Today’s long-awaited Board of Public Works meeting centered around the recommendation to award a contract for the Hyperion Treatment Plant Digester Gas Utilization Project (DGUF) in the amount of $227 million dollars.
City of Los Angeles Bureau of Sanitation staff recommended awarding the contract to Constellation New Energy Inc, a subsidiary of Exelon Corporotaton (CNE) for the implementation of the project. However, NORESCO, the other respondent to the cities RFP, filed two motions protesting the staffs recommendation.
Constellation scored 100 while NORESCO scored 78 (which includes a 2% margin of error). NORESCO contends they are known for designing/building the digesters, but the City of LA is more concerned with the cost than the overall design of the project. Will that be a costly mistake?
Bureau of Sanitation money maven Lisa Mowery explained the city wasn’t comfortable with NORESCO’s plan to use AQMD credits to offset the cost. AQMD credits are a commodity, whose value fluctuates, therefore, the city did not want to assume the value would remain constant to guarantee the returns NORESCO projected. Seeing that I am AQMD certified, this made perfect sense to me.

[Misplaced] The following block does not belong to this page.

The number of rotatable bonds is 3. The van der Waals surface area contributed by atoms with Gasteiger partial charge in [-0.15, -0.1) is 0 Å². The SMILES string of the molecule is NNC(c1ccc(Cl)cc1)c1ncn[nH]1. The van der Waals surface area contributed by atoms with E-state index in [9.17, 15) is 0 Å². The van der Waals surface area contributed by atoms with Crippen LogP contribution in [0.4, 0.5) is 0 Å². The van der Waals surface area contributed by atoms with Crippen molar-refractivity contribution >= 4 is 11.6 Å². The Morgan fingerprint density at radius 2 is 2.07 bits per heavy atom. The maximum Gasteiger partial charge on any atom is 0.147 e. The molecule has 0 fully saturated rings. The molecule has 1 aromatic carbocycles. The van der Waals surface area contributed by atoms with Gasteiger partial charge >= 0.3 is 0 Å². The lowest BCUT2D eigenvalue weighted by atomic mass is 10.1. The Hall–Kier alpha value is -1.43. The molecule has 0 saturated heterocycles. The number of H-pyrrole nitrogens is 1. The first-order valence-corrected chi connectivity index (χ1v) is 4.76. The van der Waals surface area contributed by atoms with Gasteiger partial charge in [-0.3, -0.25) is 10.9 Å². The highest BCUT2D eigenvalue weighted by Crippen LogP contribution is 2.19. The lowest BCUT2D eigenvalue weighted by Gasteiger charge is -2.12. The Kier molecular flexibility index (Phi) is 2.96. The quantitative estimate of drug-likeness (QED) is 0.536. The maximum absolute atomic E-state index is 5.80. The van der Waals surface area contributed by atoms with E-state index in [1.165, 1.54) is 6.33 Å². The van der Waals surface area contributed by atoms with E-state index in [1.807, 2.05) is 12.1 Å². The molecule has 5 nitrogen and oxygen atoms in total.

City Watch LA contributor Joseph Mailander, sent 2UrbanGirls a link to an article where he interviewed Kevin James, current board President, back in July, where he stated
I bring a different kind of experience in the end
That experience included Kevin James grilling NORESCO like they were on trial. It was apparent James read the proposals from cover to cover and when asking NORESCO to point out certain issues in the contract, the NORESCO representative speaking had a hard time answering the questions. James was ruthless. Matt Szabo provided the knock out punch by only concerning himself with the cost. Szabo wasn’t concerned about design, only dollars and cents.
In the end, Constellation was approved by the board and the action will be forwarded to the full city council for vote. Joseph Mailander also points out that the Public Utilities Commission (PUC) has yet to approve the project, however, City Hall insiders tells 2UrbanGirls it is a mere formality once the council approves the vendor.
It will be interesting to see what becomes of the next big contract negotiation, when the board has to discuss the soon to be expiring contract with Waste Management (WM).
Waste Management, in addition to picking up trash curbside, is also the owner of a landfill. With Los Angeles County Sanitation Districts recently closing the La Puente Landfill, and the city having to divert its trash to WM, it will be interesting to see how this plays out. Waste Management is threatening to not take any more of the City trash at their landfill, which could have a huge impact on residents, if their trash rates increase as a direct result. Stay tuned.